Traditional IRA at a Glance:

  • Tax-deductible contributions within income eligibility limits
  • Tax-deferred growth of earnings
  • RMD withdrawals required at age 70 1/2
  • Beneficiaries can stretch distributions over life expectancy

 

Roth IRA

Several key benefits may make the Roth IRA a good retirement savings vehicle.  One benefit is that Roth IRA contributions are made on an after-tax basis, meaning qualified distributions are generally taken on a tax-free basis.  Another advantage of the Roth IRA is that you're not required to take withdrawals at any point, and when you do make withdrawals, the money withdrawn may be tax free.

If you have earned income and are below the Adjusted Gross Income eligibility limits, you can contribute to a Roth IRA.  Also, unlike a traditional IRA, you can make contributions at any age, which gives the Roth IRA a tremendous amount of flexibility.

How can I fund a Roth IRA?

A Roth IRA can be funded with annual contributions (subject to limits), a rollover from another Roth IRA, or a Roth conversion from:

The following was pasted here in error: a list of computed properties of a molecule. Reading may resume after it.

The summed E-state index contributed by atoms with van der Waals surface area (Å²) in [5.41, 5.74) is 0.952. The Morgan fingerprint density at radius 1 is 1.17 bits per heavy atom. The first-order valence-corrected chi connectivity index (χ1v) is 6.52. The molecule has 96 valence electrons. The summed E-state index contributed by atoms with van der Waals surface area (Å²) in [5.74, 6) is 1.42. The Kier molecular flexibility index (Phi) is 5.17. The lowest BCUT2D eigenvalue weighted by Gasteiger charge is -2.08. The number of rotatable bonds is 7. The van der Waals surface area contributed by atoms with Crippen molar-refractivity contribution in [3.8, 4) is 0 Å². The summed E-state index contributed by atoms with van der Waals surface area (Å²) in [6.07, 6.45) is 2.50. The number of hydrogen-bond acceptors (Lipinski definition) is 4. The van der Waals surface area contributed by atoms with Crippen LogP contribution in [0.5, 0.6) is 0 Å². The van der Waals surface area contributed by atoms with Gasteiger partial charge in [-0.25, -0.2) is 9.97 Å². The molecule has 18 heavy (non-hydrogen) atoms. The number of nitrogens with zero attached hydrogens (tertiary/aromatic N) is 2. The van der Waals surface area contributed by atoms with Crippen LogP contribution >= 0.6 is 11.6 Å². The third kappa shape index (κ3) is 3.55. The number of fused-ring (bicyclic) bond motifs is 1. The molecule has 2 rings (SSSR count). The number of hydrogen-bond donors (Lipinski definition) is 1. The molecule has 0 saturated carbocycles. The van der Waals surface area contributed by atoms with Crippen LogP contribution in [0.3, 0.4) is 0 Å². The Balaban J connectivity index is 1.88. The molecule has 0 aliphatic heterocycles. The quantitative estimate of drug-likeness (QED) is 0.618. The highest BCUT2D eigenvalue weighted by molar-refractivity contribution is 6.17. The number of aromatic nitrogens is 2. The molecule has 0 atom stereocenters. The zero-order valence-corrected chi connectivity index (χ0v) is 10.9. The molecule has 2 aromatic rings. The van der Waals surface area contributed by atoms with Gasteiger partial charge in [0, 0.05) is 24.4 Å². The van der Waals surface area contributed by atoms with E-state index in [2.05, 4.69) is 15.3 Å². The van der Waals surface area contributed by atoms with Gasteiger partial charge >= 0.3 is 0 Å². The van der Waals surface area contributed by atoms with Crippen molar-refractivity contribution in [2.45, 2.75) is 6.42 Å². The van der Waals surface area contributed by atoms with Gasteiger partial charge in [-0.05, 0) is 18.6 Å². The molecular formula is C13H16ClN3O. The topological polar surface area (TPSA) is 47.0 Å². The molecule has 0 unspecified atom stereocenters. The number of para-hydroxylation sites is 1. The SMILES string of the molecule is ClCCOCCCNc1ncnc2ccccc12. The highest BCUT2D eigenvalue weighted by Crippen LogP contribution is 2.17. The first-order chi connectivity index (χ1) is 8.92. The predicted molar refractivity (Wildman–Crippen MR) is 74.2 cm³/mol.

• A traditional IRA
  • An employer's qualified retirement plan
  • A deferred compensation plan of a state or local government (section 457 plan)
  • A tax-sheltered annuity (section 403(b) plan)

Please note that these conversions are taxable events.

How much can I contribute to a Roth IRA?

An individual (or spouse) may contribute up to the lesser of the allowable annual contribution or their total earned income.  See below for the annual contribution limits.

Roth IRA Limits
  2018 2019
Roth IRA Contribution (under age 50) $5,500 $6,000
Roth IRA Contribution (age 50 or over) $6,500 $7,000
Phaseout of Roth IRA contribution eligibility (based on Modified Adjusted Gross Income):    
   Married filing jointly $189,000 - $199,000 $193,000 - $203,000
   Single or Head of Household $120,000 - $135,000 $122,000 - $137,000
   Married filing separately $0 - $10,000 $0 - $10,000

 

 

 

 

 

 

 

 

 

When can I withdraw assets from a Roth IRA?

Withdrawals from a Roth IRA can be made at any time.  When you withdraw money from a Roth IRA, the distribution will either be considered qualified or not qualified.  If you receive a distribution that is not a qualified distribution, part of it may be taxable. 

Generally, if it has been at least 5 years from the beginning of the year in which you first set up and contributed to a Roth IRA, and you are at least age 59 1/2 at the time of the distribution, then it is a qualified distribution.  Other qualified distributions including buying or rebuilding a first home, death, or disability.

Roth IRA at a Glance:

  • Qualified distributions are tax-free
  • Potential tax-free withdrawals